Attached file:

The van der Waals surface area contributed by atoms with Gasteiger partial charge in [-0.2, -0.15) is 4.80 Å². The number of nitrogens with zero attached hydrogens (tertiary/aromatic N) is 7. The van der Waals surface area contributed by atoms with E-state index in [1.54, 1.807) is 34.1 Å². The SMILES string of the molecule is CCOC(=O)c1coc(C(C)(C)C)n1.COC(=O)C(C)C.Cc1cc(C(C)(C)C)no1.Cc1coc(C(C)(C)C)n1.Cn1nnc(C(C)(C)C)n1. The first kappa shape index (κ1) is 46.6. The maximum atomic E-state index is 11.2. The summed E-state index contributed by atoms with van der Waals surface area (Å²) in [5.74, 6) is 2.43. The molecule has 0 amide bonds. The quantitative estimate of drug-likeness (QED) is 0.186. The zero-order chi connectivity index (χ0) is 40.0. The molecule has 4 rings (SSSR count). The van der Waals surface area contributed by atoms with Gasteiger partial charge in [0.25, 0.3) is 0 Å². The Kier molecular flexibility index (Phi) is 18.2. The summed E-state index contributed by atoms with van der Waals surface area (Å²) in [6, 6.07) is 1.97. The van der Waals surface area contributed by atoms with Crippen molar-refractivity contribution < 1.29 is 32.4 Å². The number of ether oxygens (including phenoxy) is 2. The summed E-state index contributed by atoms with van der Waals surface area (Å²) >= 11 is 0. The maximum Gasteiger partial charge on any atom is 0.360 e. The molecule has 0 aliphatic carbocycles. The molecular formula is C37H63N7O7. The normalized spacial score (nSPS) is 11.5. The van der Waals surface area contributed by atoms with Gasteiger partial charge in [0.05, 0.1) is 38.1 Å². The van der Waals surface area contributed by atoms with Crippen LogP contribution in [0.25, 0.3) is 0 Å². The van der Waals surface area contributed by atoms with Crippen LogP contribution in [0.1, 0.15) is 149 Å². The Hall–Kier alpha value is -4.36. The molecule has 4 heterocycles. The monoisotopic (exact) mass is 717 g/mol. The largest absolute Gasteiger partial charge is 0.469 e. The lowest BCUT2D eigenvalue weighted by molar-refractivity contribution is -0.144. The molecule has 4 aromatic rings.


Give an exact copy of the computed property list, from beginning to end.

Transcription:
The van der Waals surface area contributed by atoms with Gasteiger partial charge in [-0.2, -0.15) is 4.80 Å². The number of nitrogens with zero attached hydrogens (tertiary/aromatic N) is 7. The van der Waals surface area contributed by atoms with E-state index in [1.54, 1.807) is 34.1 Å². The SMILES string of the molecule is CCOC(=O)c1coc(C(C)(C)C)n1.COC(=O)C(C)C.Cc1cc(C(C)(C)C)no1.Cc1coc(C(C)(C)C)n1.Cn1nnc(C(C)(C)C)n1. The first kappa shape index (κ1) is 46.6. The maximum atomic E-state index is 11.2. The summed E-state index contributed by atoms with van der Waals surface area (Å²) in [5.74, 6) is 2.43. The molecule has 0 amide bonds. The quantitative estimate of drug-likeness (QED) is 0.186. The zero-order chi connectivity index (χ0) is 40.0. The molecule has 4 rings (SSSR count). The van der Waals surface area contributed by atoms with Gasteiger partial charge in [0.25, 0.3) is 0 Å². The Kier molecular flexibility index (Phi) is 18.2. The summed E-state index contributed by atoms with van der Waals surface area (Å²) in [6, 6.07) is 1.97. The van der Waals surface area contributed by atoms with Crippen molar-refractivity contribution < 1.29 is 32.4 Å². The number of ether oxygens (including phenoxy) is 2. The summed E-state index contributed by atoms with van der Waals surface area (Å²) >= 11 is 0. The maximum Gasteiger partial charge on any atom is 0.360 e. The molecule has 0 aliphatic carbocycles. The molecular formula is C37H63N7O7. The normalized spacial score (nSPS) is 11.5. The van der Waals surface area contributed by atoms with Gasteiger partial charge in [0.05, 0.1) is 38.1 Å². The van der Waals surface area contributed by atoms with Crippen LogP contribution in [0.25, 0.3) is 0 Å². The van der Waals surface area contributed by atoms with Crippen LogP contribution in [0.1, 0.15) is 149 Å². The Hall–Kier alpha value is -4.36. The molecule has 4 heterocycles. The monoisotopic (exact) mass is 717 g/mol. The largest absolute Gasteiger partial charge is 0.469 e. The lowest BCUT2D eigenvalue weighted by molar-refractivity contribution is -0.144. The molecule has 4 aromatic rings.